Speaking at the World Hearing Voices Congress in 2013

I’ve received an email to say that my paper “Supporting someone through a dissociative crisis” has been accepted as a 20 minute talk, and I’ve been asked to create a poster form of “About Multiplicity” for display at this years World Hearing Voices Congress. Hurrah! You can read the abstracts I wrote here. The conference is being held in Melbourne in November. I’m really excited to go again and meet up with some of my amazing online friends. I’m feeling isolated here in SA and I really need the boost – I need to spend time with other people as passionate about mental health reform (and, perhaps, as cynical about the effectiveness of mainstream services). I need to feel part of a worldwide movement. The last time I was able to attend a Hearing Voices conference it had a profound impact upon my mental health work. Because I’m not part of a big organisation I can feel very alone at times. It makes me incredibly sad to see the same myths and misinformation over and over again, to hear the same stories of shaming, alienation, and indignity. It starts to feel like moving a desert with a sieve.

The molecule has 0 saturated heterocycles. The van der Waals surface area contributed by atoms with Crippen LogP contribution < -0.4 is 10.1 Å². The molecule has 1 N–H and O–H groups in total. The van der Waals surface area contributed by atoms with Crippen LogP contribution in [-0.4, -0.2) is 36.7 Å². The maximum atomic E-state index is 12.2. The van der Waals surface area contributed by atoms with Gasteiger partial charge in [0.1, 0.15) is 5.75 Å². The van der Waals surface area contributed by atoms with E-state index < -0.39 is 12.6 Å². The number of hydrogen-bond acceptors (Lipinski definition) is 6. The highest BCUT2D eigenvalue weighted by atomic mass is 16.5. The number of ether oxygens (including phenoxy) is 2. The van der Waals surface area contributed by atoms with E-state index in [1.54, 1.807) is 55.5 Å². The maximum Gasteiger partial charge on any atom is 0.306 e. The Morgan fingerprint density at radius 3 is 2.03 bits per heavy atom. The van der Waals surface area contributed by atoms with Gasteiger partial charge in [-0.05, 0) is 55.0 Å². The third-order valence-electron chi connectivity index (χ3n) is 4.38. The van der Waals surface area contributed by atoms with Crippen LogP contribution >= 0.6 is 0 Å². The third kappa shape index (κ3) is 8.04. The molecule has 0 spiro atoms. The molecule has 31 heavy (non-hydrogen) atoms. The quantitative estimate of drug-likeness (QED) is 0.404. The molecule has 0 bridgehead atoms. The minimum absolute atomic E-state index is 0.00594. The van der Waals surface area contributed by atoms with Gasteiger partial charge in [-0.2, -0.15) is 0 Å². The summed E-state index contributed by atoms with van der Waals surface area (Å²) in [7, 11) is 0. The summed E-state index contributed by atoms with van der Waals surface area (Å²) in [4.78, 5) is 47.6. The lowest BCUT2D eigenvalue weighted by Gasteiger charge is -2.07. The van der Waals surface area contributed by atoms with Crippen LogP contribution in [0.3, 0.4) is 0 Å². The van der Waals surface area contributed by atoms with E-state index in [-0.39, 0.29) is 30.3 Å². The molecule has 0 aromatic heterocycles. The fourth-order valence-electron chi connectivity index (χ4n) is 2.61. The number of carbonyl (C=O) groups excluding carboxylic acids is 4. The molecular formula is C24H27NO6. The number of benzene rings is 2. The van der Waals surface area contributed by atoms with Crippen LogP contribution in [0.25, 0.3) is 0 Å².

I’m feeling more and more settled about the job choices I’ve been making this year. Crazy as it seems to be focusing on a job in the arts world, it’s easing a sense of exhaustion I’ve been feeling about mental health/community services work. I still care passionately about these fields, but building a home in arts to make a difference in the world feels like a much better fit than trying to build a home in the world of mental health, at least for now. It’s not like mental health is going anywhere… I’m tired of working in such a conservative, conventional sector. I’m tired of being the outlandish one. In art I don’t stand out so much for being alternative. I don’t feel like I’m working so hard to function in an environment that’s basically alien to me. I don’t have so many arguments about boundaries being too harsh, and the need to treat people as equal humans.

Rose says I often come home from peer work shattered. I tend to come home from a day face painting in pretty awful physical pain, but otherwise elated. There’s a joy in it for me that’s very simply about creating something beautiful and making people happy. For now, that’s good enough for me. I’ll work and save to send myself over to Melbourne. I’ll keep the DI Inc running as best I can, with the various groups. And I’ll keep looking after myself.

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